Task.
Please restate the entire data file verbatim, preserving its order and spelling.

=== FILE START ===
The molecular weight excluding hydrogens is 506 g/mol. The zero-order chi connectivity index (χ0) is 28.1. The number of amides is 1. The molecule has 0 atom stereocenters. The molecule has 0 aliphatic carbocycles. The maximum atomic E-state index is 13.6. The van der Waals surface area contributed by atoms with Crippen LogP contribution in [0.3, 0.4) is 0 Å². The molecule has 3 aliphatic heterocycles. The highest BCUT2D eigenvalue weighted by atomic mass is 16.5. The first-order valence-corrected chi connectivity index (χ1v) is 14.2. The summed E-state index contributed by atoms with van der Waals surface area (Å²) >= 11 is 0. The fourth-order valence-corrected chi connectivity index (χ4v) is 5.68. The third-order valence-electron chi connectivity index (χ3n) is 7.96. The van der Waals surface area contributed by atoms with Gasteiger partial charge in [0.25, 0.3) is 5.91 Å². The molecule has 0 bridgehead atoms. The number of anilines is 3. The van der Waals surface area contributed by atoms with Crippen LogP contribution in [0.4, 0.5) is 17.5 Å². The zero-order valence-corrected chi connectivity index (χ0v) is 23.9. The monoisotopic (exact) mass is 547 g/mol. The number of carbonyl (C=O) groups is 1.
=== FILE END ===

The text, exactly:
The molecular weight excluding hydrogens is 506 g/mol. The zero-order chi connectivity index (χ0) is 28.1. The number of amides is 1. The molecule has 0 atom stereocenters. The molecule has 0 aliphatic carbocycles. The maximum atomic E-state index is 13.6. The van der Waals surface area contributed by atoms with Crippen LogP contribution in [0.3, 0.4) is 0 Å². The molecule has 3 aliphatic heterocycles. The highest BCUT2D eigenvalue weighted by atomic mass is 16.5. The first-order valence-corrected chi connectivity index (χ1v) is 14.2. The summed E-state index contributed by atoms with van der Waals surface area (Å²) >= 11 is 0. The fourth-order valence-corrected chi connectivity index (χ4v) is 5.68. The third-order valence-electron chi connectivity index (χ3n) is 7.96. The van der Waals surface area contributed by atoms with Gasteiger partial charge in [0.25, 0.3) is 5.91 Å². The molecule has 0 bridgehead atoms. The number of anilines is 3. The van der Waals surface area contributed by atoms with Crippen LogP contribution in [0.4, 0.5) is 17.5 Å². The zero-order valence-corrected chi connectivity index (χ0v) is 23.9. The monoisotopic (exact) mass is 547 g/mol. The number of carbonyl (C=O) groups is 1.